Emily finds a baby bird and has to take care of it until it can fly home. This doesn't leave her much time to play with Clifford. Clifford learns that even when she's busy with other things, Emily will never stop loving him.

Clifford's Big Idea: ShareClifford's Big Idea: Share

This activity expands on the traditional notion of what makes a family. Discussions about family diversity and examining similarities and differences will develop:

  • cultural and social diversity
  • science and discovery

All in the Family All in the Family

Photographs from magazines of different types of families (single-parent, multi-generational, and two-parent, for example) can spark valuable insights and conversations. Ahead of time, collect pictures from magazines, newspaper advertisements, or catalogs. Look at the pictures together and encourage the child to respond to them.

With a Group:
During Circle Time pass the pictures around and encourage the children to respond to them.

A Family GraphA Family Graph

With a Group:
This activity highlights the many different types of families-using math! You and the children will create a wall-sized bar graph with children's names along the bottom (the x-axis) and the number of people in a family along the side (the y-axis). Squares of paper will make up the bars in the graph.

Cut drawing paper into squares 4" on a side. Have the children use the squares to draw portraits of their family members, one family member on each square. Encourage them to label each one with the person's name, nickname, or pet name.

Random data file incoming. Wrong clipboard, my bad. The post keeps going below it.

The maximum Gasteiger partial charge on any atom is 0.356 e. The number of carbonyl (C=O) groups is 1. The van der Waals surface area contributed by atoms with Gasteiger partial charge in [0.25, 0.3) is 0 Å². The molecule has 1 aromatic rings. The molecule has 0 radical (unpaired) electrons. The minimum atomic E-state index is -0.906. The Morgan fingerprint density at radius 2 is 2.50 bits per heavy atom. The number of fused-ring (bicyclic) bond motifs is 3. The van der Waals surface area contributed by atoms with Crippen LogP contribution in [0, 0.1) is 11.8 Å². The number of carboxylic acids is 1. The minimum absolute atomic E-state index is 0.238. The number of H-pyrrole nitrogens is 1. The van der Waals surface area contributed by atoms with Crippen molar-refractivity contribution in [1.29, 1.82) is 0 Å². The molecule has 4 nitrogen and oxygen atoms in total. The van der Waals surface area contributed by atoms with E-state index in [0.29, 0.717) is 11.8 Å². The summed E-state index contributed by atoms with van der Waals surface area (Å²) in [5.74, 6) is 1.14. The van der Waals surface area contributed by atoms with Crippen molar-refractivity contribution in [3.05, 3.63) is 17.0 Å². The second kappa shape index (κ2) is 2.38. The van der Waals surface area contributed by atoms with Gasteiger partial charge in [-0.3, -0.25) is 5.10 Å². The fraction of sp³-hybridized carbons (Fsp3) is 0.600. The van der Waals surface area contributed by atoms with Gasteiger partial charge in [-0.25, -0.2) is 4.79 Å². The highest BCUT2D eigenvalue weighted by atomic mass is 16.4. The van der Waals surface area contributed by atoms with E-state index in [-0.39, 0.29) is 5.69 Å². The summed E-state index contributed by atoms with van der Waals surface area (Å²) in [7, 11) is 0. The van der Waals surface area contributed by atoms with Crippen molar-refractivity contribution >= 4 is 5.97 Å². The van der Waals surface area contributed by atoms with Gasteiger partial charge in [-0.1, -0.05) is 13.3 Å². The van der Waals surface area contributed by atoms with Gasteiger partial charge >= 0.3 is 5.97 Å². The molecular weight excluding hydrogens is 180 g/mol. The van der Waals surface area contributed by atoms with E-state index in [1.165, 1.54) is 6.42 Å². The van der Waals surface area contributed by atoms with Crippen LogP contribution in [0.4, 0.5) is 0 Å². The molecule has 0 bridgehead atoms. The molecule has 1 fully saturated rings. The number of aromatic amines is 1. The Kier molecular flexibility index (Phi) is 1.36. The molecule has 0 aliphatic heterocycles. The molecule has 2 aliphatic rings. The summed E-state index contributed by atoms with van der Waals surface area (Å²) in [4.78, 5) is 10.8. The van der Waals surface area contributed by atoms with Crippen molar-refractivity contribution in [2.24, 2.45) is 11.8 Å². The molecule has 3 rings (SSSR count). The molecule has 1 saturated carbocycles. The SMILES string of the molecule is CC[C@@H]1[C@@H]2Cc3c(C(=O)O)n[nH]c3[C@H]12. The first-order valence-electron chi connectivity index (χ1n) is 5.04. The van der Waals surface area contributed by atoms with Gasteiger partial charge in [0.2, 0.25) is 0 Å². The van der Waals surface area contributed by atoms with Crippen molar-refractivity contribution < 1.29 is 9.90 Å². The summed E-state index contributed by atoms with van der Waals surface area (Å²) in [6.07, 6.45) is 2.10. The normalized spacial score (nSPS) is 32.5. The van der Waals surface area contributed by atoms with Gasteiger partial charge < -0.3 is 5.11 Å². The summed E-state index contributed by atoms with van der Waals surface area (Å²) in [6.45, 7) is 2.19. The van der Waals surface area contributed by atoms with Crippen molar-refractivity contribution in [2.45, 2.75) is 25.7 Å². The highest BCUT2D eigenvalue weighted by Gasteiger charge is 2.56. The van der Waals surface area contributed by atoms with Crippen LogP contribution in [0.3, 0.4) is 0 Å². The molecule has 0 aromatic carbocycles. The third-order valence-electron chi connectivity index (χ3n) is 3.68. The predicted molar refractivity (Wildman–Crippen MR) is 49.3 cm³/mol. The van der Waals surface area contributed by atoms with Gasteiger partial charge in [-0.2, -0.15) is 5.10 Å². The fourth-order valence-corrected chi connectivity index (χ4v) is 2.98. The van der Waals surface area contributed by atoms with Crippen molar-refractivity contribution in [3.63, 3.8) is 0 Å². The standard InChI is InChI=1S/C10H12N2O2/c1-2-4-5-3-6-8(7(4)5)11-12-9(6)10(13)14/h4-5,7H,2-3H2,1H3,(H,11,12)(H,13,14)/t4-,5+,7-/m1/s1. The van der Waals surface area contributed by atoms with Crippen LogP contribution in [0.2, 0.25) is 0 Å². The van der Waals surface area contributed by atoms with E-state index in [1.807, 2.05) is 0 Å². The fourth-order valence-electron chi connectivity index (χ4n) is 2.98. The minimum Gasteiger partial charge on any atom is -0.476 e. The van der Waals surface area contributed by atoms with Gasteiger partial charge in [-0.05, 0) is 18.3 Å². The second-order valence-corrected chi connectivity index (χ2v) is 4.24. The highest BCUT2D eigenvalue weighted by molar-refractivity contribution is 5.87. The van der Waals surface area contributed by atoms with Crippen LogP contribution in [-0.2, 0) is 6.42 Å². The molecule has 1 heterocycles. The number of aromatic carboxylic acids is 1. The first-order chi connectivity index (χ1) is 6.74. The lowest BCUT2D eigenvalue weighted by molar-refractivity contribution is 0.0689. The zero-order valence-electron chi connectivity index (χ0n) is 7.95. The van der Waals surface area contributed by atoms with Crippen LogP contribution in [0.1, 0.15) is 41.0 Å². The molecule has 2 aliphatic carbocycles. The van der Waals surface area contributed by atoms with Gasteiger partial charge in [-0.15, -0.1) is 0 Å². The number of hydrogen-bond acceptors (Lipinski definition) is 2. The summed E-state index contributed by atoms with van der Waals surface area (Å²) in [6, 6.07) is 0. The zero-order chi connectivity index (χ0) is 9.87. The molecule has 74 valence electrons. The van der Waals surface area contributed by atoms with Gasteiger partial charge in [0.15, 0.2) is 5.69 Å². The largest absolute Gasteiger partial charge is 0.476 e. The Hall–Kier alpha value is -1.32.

Use butcher paper to create the background for the graph. With a straight edge, make the x and y axes, and lightly rule gridlines at 4" intervals. Print the children's names along the x-axis and number the y-axis.

Have each child paste family-member squares in the grid boxes above his or her name to make a bar. This bar will rise to the number that indicates the number of people in the family.

I'm the Big One NowI'm the Big One Now

Has the child experienced a new baby at home? Begin the activity with a story to spark the child's thinking, such as Peter's Chair by Ezra Jack Keats. Have the child tell a story or draw a picture about what babies need (and don't forget love).

Suggested Storybooks Suggested Storybooks

The following books deal with the topic of sibling rivalry.

The New Baby by Fred Rogers
Another Mouse to Feed by Josť Aruego

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